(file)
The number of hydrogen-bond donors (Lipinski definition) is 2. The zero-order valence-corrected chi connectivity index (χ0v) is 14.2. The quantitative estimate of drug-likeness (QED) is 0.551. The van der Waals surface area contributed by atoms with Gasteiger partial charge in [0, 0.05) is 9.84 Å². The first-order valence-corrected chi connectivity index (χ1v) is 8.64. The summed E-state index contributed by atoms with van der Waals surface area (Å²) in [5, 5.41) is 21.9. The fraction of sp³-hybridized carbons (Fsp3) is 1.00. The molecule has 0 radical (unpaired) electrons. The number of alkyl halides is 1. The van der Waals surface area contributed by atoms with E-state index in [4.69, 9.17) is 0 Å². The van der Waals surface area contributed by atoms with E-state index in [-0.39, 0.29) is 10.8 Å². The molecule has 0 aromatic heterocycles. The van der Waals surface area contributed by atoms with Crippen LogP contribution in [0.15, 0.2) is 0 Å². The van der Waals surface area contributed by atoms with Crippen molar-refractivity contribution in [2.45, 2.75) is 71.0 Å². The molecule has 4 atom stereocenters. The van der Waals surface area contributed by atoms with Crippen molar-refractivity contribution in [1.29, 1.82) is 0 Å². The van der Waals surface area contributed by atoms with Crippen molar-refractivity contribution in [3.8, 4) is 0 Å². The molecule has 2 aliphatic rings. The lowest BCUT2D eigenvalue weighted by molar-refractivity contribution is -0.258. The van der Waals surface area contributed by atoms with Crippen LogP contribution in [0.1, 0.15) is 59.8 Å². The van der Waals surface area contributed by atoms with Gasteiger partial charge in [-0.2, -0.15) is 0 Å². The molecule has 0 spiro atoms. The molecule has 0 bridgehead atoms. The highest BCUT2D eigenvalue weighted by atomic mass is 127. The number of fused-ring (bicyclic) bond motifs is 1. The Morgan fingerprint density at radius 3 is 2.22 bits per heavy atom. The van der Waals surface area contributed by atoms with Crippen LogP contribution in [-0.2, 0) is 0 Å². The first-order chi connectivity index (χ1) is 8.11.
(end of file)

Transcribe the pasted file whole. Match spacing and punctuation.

The number of hydrogen-bond donors (Lipinski definition) is 2. The zero-order valence-corrected chi connectivity index (χ0v) is 14.2. The quantitative estimate of drug-likeness (QED) is 0.551. The van der Waals surface area contributed by atoms with Gasteiger partial charge in [0, 0.05) is 9.84 Å². The first-order valence-corrected chi connectivity index (χ1v) is 8.64. The summed E-state index contributed by atoms with van der Waals surface area (Å²) in [5, 5.41) is 21.9. The fraction of sp³-hybridized carbons (Fsp3) is 1.00. The molecule has 0 radical (unpaired) electrons. The number of alkyl halides is 1. The van der Waals surface area contributed by atoms with E-state index in [4.69, 9.17) is 0 Å². The van der Waals surface area contributed by atoms with E-state index in [-0.39, 0.29) is 10.8 Å². The molecule has 0 aromatic heterocycles. The van der Waals surface area contributed by atoms with Crippen LogP contribution in [0.15, 0.2) is 0 Å². The van der Waals surface area contributed by atoms with Crippen molar-refractivity contribution in [2.45, 2.75) is 71.0 Å². The molecule has 4 atom stereocenters. The van der Waals surface area contributed by atoms with Crippen molar-refractivity contribution in [1.29, 1.82) is 0 Å². The van der Waals surface area contributed by atoms with Crippen molar-refractivity contribution in [3.8, 4) is 0 Å². The molecule has 2 aliphatic rings. The lowest BCUT2D eigenvalue weighted by molar-refractivity contribution is -0.258. The van der Waals surface area contributed by atoms with Crippen LogP contribution in [0.1, 0.15) is 59.8 Å². The van der Waals surface area contributed by atoms with Gasteiger partial charge in [-0.2, -0.15) is 0 Å². The molecule has 0 spiro atoms. The molecule has 0 bridgehead atoms. The highest BCUT2D eigenvalue weighted by atomic mass is 127. The number of fused-ring (bicyclic) bond motifs is 1. The Morgan fingerprint density at radius 3 is 2.22 bits per heavy atom. The van der Waals surface area contributed by atoms with Crippen LogP contribution in [-0.2, 0) is 0 Å². The first-order chi connectivity index (χ1) is 8.11.